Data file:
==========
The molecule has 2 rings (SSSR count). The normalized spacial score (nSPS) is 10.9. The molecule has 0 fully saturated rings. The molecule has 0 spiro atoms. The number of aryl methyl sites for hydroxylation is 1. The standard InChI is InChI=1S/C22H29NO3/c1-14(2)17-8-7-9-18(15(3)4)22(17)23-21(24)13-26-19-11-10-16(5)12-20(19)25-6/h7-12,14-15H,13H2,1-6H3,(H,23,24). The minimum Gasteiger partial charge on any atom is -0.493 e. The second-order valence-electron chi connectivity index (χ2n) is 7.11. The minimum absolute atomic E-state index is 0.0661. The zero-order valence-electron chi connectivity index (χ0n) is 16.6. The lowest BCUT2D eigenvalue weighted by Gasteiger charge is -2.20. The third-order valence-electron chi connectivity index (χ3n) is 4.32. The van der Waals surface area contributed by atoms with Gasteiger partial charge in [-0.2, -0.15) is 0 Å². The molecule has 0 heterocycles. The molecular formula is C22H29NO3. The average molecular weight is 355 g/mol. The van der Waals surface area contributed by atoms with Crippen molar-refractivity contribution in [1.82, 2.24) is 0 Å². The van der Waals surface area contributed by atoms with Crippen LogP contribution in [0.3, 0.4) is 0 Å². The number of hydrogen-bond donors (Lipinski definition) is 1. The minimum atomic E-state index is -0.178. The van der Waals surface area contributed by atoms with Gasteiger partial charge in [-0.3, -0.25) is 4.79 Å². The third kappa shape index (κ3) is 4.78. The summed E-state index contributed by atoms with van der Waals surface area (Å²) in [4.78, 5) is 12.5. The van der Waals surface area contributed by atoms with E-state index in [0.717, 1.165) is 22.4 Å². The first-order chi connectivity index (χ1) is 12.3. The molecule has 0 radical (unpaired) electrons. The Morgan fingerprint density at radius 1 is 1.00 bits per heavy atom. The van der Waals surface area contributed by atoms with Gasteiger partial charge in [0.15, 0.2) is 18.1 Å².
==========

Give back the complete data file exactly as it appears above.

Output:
The molecule has 2 rings (SSSR count). The normalized spacial score (nSPS) is 10.9. The molecule has 0 fully saturated rings. The molecule has 0 spiro atoms. The number of aryl methyl sites for hydroxylation is 1. The standard InChI is InChI=1S/C22H29NO3/c1-14(2)17-8-7-9-18(15(3)4)22(17)23-21(24)13-26-19-11-10-16(5)12-20(19)25-6/h7-12,14-15H,13H2,1-6H3,(H,23,24). The minimum Gasteiger partial charge on any atom is -0.493 e. The second-order valence-electron chi connectivity index (χ2n) is 7.11. The minimum absolute atomic E-state index is 0.0661. The zero-order valence-electron chi connectivity index (χ0n) is 16.6. The lowest BCUT2D eigenvalue weighted by Gasteiger charge is -2.20. The third-order valence-electron chi connectivity index (χ3n) is 4.32. The van der Waals surface area contributed by atoms with Gasteiger partial charge in [-0.2, -0.15) is 0 Å². The molecule has 0 heterocycles. The molecular formula is C22H29NO3. The average molecular weight is 355 g/mol. The van der Waals surface area contributed by atoms with Crippen molar-refractivity contribution in [1.82, 2.24) is 0 Å². The van der Waals surface area contributed by atoms with Crippen LogP contribution in [0.3, 0.4) is 0 Å². The number of hydrogen-bond donors (Lipinski definition) is 1. The minimum atomic E-state index is -0.178. The van der Waals surface area contributed by atoms with Gasteiger partial charge in [-0.3, -0.25) is 4.79 Å². The third kappa shape index (κ3) is 4.78. The summed E-state index contributed by atoms with van der Waals surface area (Å²) in [4.78, 5) is 12.5. The van der Waals surface area contributed by atoms with E-state index in [0.717, 1.165) is 22.4 Å². The first-order chi connectivity index (χ1) is 12.3. The molecule has 0 radical (unpaired) electrons. The Morgan fingerprint density at radius 1 is 1.00 bits per heavy atom. The van der Waals surface area contributed by atoms with Gasteiger partial charge in [0.15, 0.2) is 18.1 Å².